-Signals the DRG to prevent or retard the 'switch off' of the inspiratory ramp stimuli
- works in conjunction with the Pneumotaxic Center to control intensity of inspiration

17

What is the Hering-Breuer Reflex?

Protective feedback reflex which limits the over inflation of the lungs
- Reflex increases the rate of respiration

18

What is the ultimate goal of respiration?

maintain proper concentrations of oxygen, CO2, and hydrogen ions in the tissue

19

Excess ____________ or ___________ ions in the blood act DIRECTLY on the respiratory center to increase strength of insp and exp motor signals

Carbon Dioxde or Hydrogen ions

20

Does Oxygen have a direct effect on respiratory centers?

No. But it does act on peripheral chemoreceptors.

21

What peripheral chemoreceptors does oxygen work on?

Carotid and aortic body chemoreceptors

22

Where is the chemo-sensitive area of brainstem and what does it respond to?

Located in the ventral medulla surface, responds to changes in blood PCO2 and H+ concentration.

23

How does Hydrogen and CO2 stimulate the chemosensitive neurons in the ventral medulla surface?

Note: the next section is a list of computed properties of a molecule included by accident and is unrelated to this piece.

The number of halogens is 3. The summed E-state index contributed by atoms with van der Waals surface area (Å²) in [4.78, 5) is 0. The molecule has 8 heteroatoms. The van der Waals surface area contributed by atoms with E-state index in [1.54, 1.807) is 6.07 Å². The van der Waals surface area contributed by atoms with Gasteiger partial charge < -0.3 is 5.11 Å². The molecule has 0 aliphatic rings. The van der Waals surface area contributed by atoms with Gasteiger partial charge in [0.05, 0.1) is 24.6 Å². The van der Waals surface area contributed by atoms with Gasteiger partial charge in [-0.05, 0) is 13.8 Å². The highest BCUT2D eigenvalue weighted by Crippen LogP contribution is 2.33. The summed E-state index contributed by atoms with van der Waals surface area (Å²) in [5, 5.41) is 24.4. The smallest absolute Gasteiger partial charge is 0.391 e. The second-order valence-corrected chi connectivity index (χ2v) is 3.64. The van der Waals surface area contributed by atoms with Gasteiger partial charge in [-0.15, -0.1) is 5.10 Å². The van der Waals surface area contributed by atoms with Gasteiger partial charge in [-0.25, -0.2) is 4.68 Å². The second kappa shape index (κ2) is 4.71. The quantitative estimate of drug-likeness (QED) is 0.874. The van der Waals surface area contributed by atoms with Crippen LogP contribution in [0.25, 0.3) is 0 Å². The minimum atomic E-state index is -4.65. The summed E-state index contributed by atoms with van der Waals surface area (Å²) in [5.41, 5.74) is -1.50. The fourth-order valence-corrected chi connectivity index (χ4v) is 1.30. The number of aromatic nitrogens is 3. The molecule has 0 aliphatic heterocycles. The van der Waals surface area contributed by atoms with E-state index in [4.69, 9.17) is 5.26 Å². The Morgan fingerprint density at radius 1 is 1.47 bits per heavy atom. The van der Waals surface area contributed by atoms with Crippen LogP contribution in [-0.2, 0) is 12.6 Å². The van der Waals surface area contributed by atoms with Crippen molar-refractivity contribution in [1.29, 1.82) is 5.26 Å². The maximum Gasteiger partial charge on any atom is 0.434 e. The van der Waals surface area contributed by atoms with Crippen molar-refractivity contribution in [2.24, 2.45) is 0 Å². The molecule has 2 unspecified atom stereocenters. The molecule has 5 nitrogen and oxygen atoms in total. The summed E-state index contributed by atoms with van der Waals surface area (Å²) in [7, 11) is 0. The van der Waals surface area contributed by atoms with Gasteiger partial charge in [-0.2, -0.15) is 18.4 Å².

Blood H+ do not cross the blood-brain barrier easily. CO2 believed to stimulate the neurons s/t H+ ion concentration.

CO2 will combine with H2O to form carbonic acid which dissociated will form H+ and bicarb. The released H+ will stimulate the resp center activity.

24

Which has a higher concentration of CO2, the brain or the blood?

both are equal since CO2 easily crosses the BBB.

25

After first 1 to 2 days of carbon dioxide exposure the stimulatory respiration response declines to a _______ of the initial response.

fifth

26

What causes the decline of the increased CO2 stimulatory response?

Renal adjustment of hydrogen concentration back to normal

27

Changes in blood CO2 concentration has potent _____ effect on controlling respiration drive but a weak _______ effect after a few days of adaptation.

Acute, Chronic

28

At what level of PCO2 does ventilation greatly increase?

35mm Hg

29

Why does O2 NOT have the effect CO2 has on the respiratory center?

This is due to the Hemoglobin-oxygen buffer system.

30

What is the Hemoglobin-oxygen buffer system?

Deliver normal amounts of O2 to tissues over wide range of pulmonary O2 partial pressures (60mmHG to 1000mmHg).

31

Blood oxygen levels below PO2 of _____mmHg are sensed by peripheral chemoreceptors.

70

32

Where are the peripheral chmoreceptors located?

CAROTID bodies:
-bifurcations in common carotid
-Afferent nerve fibers pass via CN IX to act on DRG

AORTIC bodies:
-Aortic arch
-CN X to DRG

33

Stimulation of chemo-receptors is caused by __________ arterial ________ content.